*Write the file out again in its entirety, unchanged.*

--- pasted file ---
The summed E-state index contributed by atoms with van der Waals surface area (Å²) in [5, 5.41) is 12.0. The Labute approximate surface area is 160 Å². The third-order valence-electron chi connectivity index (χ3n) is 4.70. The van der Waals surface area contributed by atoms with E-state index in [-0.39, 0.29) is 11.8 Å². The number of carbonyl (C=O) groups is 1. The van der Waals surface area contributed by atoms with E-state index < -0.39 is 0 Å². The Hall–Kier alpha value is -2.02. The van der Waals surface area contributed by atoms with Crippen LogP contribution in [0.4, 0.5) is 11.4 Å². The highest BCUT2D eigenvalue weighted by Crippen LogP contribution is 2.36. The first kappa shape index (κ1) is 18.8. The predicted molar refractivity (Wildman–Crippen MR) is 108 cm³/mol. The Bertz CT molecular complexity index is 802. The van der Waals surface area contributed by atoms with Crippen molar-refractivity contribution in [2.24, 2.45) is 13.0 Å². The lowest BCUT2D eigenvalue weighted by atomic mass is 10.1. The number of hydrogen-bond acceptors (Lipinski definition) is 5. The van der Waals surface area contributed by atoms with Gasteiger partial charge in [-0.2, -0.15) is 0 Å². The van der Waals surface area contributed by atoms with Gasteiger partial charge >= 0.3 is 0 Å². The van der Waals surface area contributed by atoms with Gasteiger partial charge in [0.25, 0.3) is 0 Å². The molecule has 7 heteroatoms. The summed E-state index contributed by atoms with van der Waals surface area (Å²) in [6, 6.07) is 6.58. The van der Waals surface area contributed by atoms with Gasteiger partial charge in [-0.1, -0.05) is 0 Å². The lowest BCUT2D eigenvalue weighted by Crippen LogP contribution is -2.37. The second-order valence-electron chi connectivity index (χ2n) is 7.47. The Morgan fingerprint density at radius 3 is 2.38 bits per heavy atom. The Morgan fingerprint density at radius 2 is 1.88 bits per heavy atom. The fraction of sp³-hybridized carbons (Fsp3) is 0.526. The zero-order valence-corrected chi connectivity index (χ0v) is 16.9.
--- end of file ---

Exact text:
The summed E-state index contributed by atoms with van der Waals surface area (Å²) in [5, 5.41) is 12.0. The Labute approximate surface area is 160 Å². The third-order valence-electron chi connectivity index (χ3n) is 4.70. The van der Waals surface area contributed by atoms with E-state index in [-0.39, 0.29) is 11.8 Å². The number of carbonyl (C=O) groups is 1. The van der Waals surface area contributed by atoms with E-state index < -0.39 is 0 Å². The Hall–Kier alpha value is -2.02. The van der Waals surface area contributed by atoms with Crippen LogP contribution in [0.4, 0.5) is 11.4 Å². The highest BCUT2D eigenvalue weighted by Crippen LogP contribution is 2.36. The first kappa shape index (κ1) is 18.8. The predicted molar refractivity (Wildman–Crippen MR) is 108 cm³/mol. The Bertz CT molecular complexity index is 802. The van der Waals surface area contributed by atoms with Crippen molar-refractivity contribution in [2.24, 2.45) is 13.0 Å². The lowest BCUT2D eigenvalue weighted by atomic mass is 10.1. The number of hydrogen-bond acceptors (Lipinski definition) is 5. The van der Waals surface area contributed by atoms with Gasteiger partial charge in [-0.2, -0.15) is 0 Å². The van der Waals surface area contributed by atoms with Gasteiger partial charge >= 0.3 is 0 Å². The van der Waals surface area contributed by atoms with Gasteiger partial charge in [0.25, 0.3) is 0 Å². The molecule has 7 heteroatoms. The summed E-state index contributed by atoms with van der Waals surface area (Å²) in [6, 6.07) is 6.58. The van der Waals surface area contributed by atoms with Gasteiger partial charge in [-0.1, -0.05) is 0 Å². The lowest BCUT2D eigenvalue weighted by Crippen LogP contribution is -2.37. The second-order valence-electron chi connectivity index (χ2n) is 7.47. The Morgan fingerprint density at radius 3 is 2.38 bits per heavy atom. The Morgan fingerprint density at radius 2 is 1.88 bits per heavy atom. The fraction of sp³-hybridized carbons (Fsp3) is 0.526. The zero-order valence-corrected chi connectivity index (χ0v) is 16.9.